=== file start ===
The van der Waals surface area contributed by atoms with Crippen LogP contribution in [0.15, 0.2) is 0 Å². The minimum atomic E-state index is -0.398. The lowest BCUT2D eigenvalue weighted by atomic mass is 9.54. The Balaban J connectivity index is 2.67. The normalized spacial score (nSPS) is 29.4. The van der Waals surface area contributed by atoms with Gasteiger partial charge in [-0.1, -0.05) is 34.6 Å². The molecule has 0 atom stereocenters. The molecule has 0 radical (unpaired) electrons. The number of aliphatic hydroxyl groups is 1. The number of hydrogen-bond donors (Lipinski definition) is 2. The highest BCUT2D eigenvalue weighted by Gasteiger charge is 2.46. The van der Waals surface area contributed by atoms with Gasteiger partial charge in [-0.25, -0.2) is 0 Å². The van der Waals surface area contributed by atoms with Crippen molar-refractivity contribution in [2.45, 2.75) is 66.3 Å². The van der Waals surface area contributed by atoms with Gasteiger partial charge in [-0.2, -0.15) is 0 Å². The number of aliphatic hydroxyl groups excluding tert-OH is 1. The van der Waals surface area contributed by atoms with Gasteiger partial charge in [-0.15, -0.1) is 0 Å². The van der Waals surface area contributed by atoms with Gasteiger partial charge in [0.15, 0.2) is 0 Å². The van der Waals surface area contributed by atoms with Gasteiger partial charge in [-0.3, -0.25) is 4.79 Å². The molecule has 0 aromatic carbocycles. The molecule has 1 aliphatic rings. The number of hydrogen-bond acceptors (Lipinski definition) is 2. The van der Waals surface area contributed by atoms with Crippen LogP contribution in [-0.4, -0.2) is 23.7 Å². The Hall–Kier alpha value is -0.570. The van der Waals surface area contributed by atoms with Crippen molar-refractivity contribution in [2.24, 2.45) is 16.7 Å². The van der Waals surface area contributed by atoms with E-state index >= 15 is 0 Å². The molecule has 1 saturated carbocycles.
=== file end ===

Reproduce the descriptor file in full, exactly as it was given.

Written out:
The van der Waals surface area contributed by atoms with Crippen LogP contribution in [0.15, 0.2) is 0 Å². The minimum atomic E-state index is -0.398. The lowest BCUT2D eigenvalue weighted by atomic mass is 9.54. The Balaban J connectivity index is 2.67. The normalized spacial score (nSPS) is 29.4. The van der Waals surface area contributed by atoms with Gasteiger partial charge in [-0.1, -0.05) is 34.6 Å². The molecule has 0 atom stereocenters. The molecule has 0 radical (unpaired) electrons. The number of aliphatic hydroxyl groups is 1. The number of hydrogen-bond donors (Lipinski definition) is 2. The highest BCUT2D eigenvalue weighted by Gasteiger charge is 2.46. The van der Waals surface area contributed by atoms with Gasteiger partial charge in [-0.25, -0.2) is 0 Å². The van der Waals surface area contributed by atoms with Crippen molar-refractivity contribution in [2.45, 2.75) is 66.3 Å². The van der Waals surface area contributed by atoms with Gasteiger partial charge in [-0.2, -0.15) is 0 Å². The number of aliphatic hydroxyl groups excluding tert-OH is 1. The van der Waals surface area contributed by atoms with Gasteiger partial charge in [-0.15, -0.1) is 0 Å². The van der Waals surface area contributed by atoms with Gasteiger partial charge in [0.15, 0.2) is 0 Å². The van der Waals surface area contributed by atoms with Gasteiger partial charge in [-0.3, -0.25) is 4.79 Å². The molecule has 0 aromatic carbocycles. The molecule has 1 aliphatic rings. The number of hydrogen-bond acceptors (Lipinski definition) is 2. The van der Waals surface area contributed by atoms with Crippen LogP contribution in [-0.4, -0.2) is 23.7 Å². The Hall–Kier alpha value is -0.570. The van der Waals surface area contributed by atoms with Crippen molar-refractivity contribution in [2.24, 2.45) is 16.7 Å². The van der Waals surface area contributed by atoms with E-state index >= 15 is 0 Å². The molecule has 1 saturated carbocycles.